The required three-day wait between the time state legislators receive a printed bill and the time it may be passed should be removed from our state Constitution. First added in 1894, this provision was designed to encourage deliberation and prevent the hasty adoption of flawed or mischievous legislation. Instead, as the recent rushed adoption of the SAFE NY gun control legislation showed, this intended restriction on the Legislature— with the accompanying empowerment of the governor to suspend it in emergencies—has simply changed the way in which haste can be achieved and deliberation avoided.
On June 14, 2000, as the legislative session rushed to a close, New York senators and Assembly members found on their desks S8177, a bill designed to end remote retail sales of untaxed cigarettes. The measure was accompanied by a "message of necessity" from Governor George Pataki allowing its passage without the constitutionally mandated three-day wait. The Senate passed it that day; the Assembly the next.
A Native American tobacco dealer in Salamanca, Scott A. Maybee (doing business under the name "Smoke Signals"), feared this law’s likely effects on his business, and sued to stop its implementation. Maybee’s lawyers argued that there was, in fact, no emergency. In his message, they said, the governor had not met the constitutional requirement to provide "…the facts which in his or her opinion necessitate[d] an immediate vote…" on this bill (Article III section 14). Therefore, they averred, S8177 was unconstitutionally enacted, and void.
Almost five years later, Maybee v. State of New York, 4 NY3d 415,reached the state’s high court, the Court of Appeals. Drawing upon precedent and writing for a four-judge majority entirely comprised of Pataki appointees, Judge Robert Smith pointed to the Constitution’s requirement of an expression of an "opinion" by the governor. The court’s majority declined to substitute its opinion for that of the executive on a political matter. "[S]o long as the Governor’s certificate contains some factual statements," Smith wrote, "the sufficiency of the stated facts to support the Governor’s conclusion cannot be challenged."
Writing for a three-judge minority (all appointed by Democrat Mario Cuomo) Chief Judge Judith Kaye disagreed, looking in part at the state’s constitutional history as a basis for doing so. Criticism of governors’ routine usage of messages of necessity to bypass the three-day waiting period caused the exclusion of this power from the Constitution prepared at New York’s 1915 constitutional convention. (This Constitution failed of passage at the polls.) The language requiring the governor to provide "facts" was added in 1938; nonetheless, subsequent interpretation caused this change to have little practical effect.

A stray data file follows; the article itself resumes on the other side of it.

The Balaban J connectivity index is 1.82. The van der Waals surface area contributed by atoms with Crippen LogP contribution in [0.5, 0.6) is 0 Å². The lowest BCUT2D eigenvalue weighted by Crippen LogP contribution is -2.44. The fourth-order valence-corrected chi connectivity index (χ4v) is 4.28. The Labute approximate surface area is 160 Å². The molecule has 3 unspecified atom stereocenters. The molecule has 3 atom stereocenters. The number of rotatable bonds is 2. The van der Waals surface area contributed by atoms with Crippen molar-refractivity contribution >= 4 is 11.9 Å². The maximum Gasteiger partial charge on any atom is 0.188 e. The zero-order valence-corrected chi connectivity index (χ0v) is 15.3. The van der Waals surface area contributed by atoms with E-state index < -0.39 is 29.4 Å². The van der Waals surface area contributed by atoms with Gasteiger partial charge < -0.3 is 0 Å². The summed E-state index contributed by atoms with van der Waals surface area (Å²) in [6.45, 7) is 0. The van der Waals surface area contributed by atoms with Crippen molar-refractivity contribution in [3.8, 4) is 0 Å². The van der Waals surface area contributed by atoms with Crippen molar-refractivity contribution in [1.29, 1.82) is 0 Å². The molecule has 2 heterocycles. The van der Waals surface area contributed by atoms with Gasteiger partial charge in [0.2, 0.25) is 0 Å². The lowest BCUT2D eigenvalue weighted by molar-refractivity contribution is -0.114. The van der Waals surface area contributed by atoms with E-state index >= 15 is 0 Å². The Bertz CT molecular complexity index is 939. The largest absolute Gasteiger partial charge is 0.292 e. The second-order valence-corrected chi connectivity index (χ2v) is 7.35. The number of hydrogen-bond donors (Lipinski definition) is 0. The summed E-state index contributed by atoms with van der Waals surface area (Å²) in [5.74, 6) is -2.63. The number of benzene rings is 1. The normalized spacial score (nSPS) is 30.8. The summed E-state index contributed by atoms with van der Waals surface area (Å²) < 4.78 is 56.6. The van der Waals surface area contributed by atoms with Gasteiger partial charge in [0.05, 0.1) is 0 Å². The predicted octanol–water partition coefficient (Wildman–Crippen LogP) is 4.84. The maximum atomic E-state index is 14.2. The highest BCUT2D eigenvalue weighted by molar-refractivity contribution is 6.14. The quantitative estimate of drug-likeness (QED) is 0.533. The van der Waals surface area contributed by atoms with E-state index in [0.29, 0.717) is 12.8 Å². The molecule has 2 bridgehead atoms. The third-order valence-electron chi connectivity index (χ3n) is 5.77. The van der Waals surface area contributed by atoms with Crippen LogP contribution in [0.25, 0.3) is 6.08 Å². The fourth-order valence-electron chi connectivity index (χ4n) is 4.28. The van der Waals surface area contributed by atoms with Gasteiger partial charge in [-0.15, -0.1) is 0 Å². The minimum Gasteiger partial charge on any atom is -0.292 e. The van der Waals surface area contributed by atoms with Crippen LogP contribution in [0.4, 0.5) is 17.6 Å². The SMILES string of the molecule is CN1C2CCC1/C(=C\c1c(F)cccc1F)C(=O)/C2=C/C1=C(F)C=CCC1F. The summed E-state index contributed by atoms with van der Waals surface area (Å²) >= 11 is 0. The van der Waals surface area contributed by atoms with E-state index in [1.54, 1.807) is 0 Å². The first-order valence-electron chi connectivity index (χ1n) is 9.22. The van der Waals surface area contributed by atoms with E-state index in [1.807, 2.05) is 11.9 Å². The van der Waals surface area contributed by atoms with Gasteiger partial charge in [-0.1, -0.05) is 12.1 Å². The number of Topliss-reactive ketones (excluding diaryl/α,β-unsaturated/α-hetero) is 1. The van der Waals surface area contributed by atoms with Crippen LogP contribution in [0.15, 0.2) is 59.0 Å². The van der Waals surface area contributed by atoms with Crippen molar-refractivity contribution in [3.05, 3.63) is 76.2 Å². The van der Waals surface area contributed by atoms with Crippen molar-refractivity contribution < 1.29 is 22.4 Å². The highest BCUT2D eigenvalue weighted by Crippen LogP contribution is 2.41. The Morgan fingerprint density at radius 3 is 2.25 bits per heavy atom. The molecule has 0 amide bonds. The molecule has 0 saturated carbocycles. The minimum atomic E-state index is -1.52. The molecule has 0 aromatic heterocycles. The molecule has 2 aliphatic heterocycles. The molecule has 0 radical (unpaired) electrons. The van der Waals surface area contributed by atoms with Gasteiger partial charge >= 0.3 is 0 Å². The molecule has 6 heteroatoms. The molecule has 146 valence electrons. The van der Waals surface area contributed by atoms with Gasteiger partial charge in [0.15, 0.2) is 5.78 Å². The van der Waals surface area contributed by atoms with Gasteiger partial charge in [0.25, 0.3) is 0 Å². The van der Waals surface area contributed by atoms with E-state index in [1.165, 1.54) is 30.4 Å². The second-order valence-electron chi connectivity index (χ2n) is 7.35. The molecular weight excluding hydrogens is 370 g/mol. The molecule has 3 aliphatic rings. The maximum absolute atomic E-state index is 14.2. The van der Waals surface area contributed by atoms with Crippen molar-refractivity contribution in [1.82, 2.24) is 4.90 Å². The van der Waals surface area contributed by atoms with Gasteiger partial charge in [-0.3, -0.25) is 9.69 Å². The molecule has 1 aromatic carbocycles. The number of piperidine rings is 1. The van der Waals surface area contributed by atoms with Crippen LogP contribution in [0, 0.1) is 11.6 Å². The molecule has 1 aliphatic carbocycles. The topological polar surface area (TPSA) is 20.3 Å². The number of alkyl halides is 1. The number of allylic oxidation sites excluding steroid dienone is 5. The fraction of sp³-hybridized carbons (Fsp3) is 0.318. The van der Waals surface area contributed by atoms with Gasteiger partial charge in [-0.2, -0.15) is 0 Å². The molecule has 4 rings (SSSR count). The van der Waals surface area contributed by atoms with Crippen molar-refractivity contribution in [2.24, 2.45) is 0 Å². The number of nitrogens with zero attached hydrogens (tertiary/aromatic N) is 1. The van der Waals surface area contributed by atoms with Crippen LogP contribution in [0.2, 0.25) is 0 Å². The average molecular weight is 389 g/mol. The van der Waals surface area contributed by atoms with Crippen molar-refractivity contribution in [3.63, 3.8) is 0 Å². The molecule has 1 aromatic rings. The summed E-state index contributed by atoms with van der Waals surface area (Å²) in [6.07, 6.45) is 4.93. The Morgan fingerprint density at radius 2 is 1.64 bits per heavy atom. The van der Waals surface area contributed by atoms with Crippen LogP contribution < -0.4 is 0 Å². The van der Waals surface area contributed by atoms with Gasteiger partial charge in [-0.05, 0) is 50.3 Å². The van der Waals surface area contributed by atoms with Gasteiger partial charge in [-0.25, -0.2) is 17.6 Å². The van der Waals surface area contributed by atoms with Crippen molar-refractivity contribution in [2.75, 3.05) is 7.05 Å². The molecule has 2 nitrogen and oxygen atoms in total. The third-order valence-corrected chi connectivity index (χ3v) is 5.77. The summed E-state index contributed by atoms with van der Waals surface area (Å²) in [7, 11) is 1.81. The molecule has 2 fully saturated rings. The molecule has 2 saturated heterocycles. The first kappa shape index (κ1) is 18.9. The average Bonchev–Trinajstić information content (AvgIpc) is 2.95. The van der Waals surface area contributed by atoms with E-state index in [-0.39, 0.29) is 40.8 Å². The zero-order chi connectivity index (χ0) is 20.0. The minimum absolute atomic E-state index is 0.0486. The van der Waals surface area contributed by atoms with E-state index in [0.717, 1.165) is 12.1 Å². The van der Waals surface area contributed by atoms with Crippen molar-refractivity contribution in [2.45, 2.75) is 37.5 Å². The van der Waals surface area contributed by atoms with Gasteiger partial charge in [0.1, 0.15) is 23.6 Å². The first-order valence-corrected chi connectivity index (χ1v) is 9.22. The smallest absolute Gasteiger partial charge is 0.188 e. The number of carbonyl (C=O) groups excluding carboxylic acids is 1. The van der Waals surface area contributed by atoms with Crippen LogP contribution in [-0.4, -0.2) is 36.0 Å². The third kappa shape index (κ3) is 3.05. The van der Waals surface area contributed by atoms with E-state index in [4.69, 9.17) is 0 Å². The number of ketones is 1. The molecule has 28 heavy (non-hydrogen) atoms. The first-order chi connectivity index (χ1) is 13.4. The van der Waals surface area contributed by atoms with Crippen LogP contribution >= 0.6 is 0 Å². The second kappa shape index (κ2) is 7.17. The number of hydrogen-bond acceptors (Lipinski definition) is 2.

Kaye wrote that for the court to sanction the message of necessity provided by Pataki for S8177 of 2000 was "…to read that provision out of the constitution." Nonetheless she and those who joined her concurred in the result in the Maybee case, because of the "great unsettlement" that might arise from the retrospective effect on legislation passed through the routine use of "pro forma" messages of necessity. The lesson for the governor going forward, Kaye said, was to "…simply include in any message of necessity the minimal statement of facts that compliance with the Constitution requires."
But this is not enough. The practical consequence of the three -day waiting period and message of necessity provisions are to further empower the governor in lawmaking. Yet the state Constitution already gives the chief executive more than sufficient power in the legislative process. He or she sets the annual agenda with the State of the State message, and dominates budgeting to a degree beyond that intended. Gubernatorial support makes others’ substantive legislative proposals viable. Formally, he or she has a veto; informally there is the bargaining power that arises from the veto threat.
If New York entirely eliminates the three-day waiting period provision from the state Constitution, there is no need for messages of necessity. Full control of the legislative agenda would return to the Legislature, where it belongs. Ill considered, hasty action would no doubt still be attempted and sometimes occur; there may be occasional negative consequences. But these are anticipated and addressed in other constitutionally-based safeguards: this is one reason why there are two legislative houses; this is one reason why the governor has his or her veto.
A society of laws works best when there is congruence between law and practice. If we remove these provisions, we will begin to restore a state Constitution that means what it says—a very big deal, indeed.
Gerald Benjamin is a distinguished professor of political science at SUNY New Paltz.